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Putin is transforming the Russian town believed to produce Novichok, a lethal nerve agent

Sergei Skripal's daughter survived the novichok attack
Dylan Martinez/Pool via AP
Yulia Skripal has recovered from the attack, which Britain said was carried out by Russian agents
By Max de Haldevang
Published Last updated This article is more than 2 years old.

Russian president Vladimir Putin issued an order yesterday to end the special research status of Shikhany, the secretive town believed by British intelligence to have produced Novichok, a lethal nerve agent. UK authorities say the poison was recently used by Kremlin agents to try to kill former Russian spy Sergei Skripal.

Shikhany is one of many ZATOs, closed Russian towns dedicated by the government to conducting highly secret scientific research. Putin’s decree orders that the town, which is near Saratov in southwest Russia, be “abolished” by Jan. 1 2019.

A local spokeswoman told the AFP that the order’s effect on a local factory was not clear: “President Putin on Tuesday signed a presidential decree which removes the status of ‘closed territorial administrative entity’ for our town,” said Yulia Ershova. “Our factory, a branch of the State Scientific Research Institute of Organic Chemistry and Technology, is still functioning but we do not know what will happen once Shikany is opened,” she told AFP.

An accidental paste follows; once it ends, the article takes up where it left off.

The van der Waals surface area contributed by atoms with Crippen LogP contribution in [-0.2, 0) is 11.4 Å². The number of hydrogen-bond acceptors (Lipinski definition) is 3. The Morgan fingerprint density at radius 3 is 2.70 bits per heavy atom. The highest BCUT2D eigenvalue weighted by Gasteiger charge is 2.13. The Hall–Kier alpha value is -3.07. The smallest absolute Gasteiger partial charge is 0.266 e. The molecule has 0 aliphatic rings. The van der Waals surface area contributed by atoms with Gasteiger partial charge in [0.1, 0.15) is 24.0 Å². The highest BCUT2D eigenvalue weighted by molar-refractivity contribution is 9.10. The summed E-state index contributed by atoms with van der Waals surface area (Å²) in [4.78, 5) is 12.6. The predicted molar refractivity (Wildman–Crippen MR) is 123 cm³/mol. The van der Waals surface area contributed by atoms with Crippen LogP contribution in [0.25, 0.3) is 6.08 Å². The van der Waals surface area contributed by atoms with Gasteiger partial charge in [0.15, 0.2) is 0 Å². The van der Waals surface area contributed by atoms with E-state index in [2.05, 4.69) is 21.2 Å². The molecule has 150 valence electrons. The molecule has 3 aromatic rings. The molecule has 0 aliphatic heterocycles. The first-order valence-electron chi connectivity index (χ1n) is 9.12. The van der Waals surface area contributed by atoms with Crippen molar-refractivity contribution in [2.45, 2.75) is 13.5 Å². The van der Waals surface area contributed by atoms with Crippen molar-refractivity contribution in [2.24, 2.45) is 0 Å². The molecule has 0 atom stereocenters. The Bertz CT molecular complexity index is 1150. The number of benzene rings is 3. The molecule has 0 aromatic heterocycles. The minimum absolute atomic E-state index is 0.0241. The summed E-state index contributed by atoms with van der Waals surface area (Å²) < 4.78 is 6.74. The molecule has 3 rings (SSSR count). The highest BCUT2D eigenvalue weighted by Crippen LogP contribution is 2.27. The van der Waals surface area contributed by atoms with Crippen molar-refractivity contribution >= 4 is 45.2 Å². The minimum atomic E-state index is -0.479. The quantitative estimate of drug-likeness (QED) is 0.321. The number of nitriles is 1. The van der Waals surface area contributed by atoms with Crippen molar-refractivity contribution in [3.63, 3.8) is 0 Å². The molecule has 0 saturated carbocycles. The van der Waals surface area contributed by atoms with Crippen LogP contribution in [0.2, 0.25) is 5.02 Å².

The order gives no reason for the town’s change of status, and does not mention Novichok. Russia’s federal government will pay the Saratov region 63.8 million rubles (around $1m) to close down the town.

The Times of London reported in April (paywall) that a lab in the secretive town created the nerve agent used to attack Skripal and his daughter, Yulia, in the sleepy British cathedral town of Salisbury. The poisoning of Skripal, who had acted as a double-agent for Britain, caused a diplomatic outcry, with 28 countries around the world expelling more than 150 Russian diplomats for what was interpreted as a chemical attack by Russia.

Russia has denied any involvement in the Skripal poisoning, or in the development of Novichok. The Kremlin did not immediately respond to a request for comment.

A British woman died from exposure to the nerve agent earlier this month.

Correction July 18, 2018, 3:20pm EST: This article was corrected to reflect that Putin’s order was issued on July 17, not 18. An earlier version of this article and headline stated that Putin’s order would “close” the town of Shikhany; in fact, the order will end its ZATO status. 

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